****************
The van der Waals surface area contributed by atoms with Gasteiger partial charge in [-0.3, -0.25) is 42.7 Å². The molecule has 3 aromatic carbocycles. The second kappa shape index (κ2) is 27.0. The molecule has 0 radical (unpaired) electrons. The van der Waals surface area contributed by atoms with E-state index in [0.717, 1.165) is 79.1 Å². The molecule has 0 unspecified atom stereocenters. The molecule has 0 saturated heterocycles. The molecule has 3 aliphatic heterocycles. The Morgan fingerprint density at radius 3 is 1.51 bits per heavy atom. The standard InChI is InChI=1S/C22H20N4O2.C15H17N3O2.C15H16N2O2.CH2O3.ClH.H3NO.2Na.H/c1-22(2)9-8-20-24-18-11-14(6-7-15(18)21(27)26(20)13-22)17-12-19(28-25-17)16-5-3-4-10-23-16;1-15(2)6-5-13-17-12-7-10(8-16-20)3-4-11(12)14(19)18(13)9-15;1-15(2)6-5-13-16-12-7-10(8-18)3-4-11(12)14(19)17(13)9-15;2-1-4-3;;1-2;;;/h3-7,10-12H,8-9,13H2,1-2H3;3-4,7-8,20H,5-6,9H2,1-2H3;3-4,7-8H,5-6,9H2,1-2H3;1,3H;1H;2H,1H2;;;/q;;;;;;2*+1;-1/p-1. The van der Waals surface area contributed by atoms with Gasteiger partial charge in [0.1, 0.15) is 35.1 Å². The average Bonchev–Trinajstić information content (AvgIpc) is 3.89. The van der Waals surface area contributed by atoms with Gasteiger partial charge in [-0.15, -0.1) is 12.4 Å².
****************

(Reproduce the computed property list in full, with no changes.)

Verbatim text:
The van der Waals surface area contributed by atoms with Gasteiger partial charge in [-0.3, -0.25) is 42.7 Å². The molecule has 3 aromatic carbocycles. The second kappa shape index (κ2) is 27.0. The molecule has 0 radical (unpaired) electrons. The van der Waals surface area contributed by atoms with E-state index in [0.717, 1.165) is 79.1 Å². The molecule has 0 unspecified atom stereocenters. The molecule has 0 saturated heterocycles. The molecule has 3 aliphatic heterocycles. The Morgan fingerprint density at radius 3 is 1.51 bits per heavy atom. The standard InChI is InChI=1S/C22H20N4O2.C15H17N3O2.C15H16N2O2.CH2O3.ClH.H3NO.2Na.H/c1-22(2)9-8-20-24-18-11-14(6-7-15(18)21(27)26(20)13-22)17-12-19(28-25-17)16-5-3-4-10-23-16;1-15(2)6-5-13-17-12-7-10(8-16-20)3-4-11(12)14(19)18(13)9-15;1-15(2)6-5-13-16-12-7-10(8-18)3-4-11(12)14(19)17(13)9-15;2-1-4-3;;1-2;;;/h3-7,10-12H,8-9,13H2,1-2H3;3-4,7-8,20H,5-6,9H2,1-2H3;3-4,7-8H,5-6,9H2,1-2H3;1,3H;1H;2H,1H2;;;/q;;;;;;2*+1;-1/p-1. The van der Waals surface area contributed by atoms with Gasteiger partial charge in [0.1, 0.15) is 35.1 Å². The average Bonchev–Trinajstić information content (AvgIpc) is 3.89. The van der Waals surface area contributed by atoms with Gasteiger partial charge in [-0.15, -0.1) is 12.4 Å².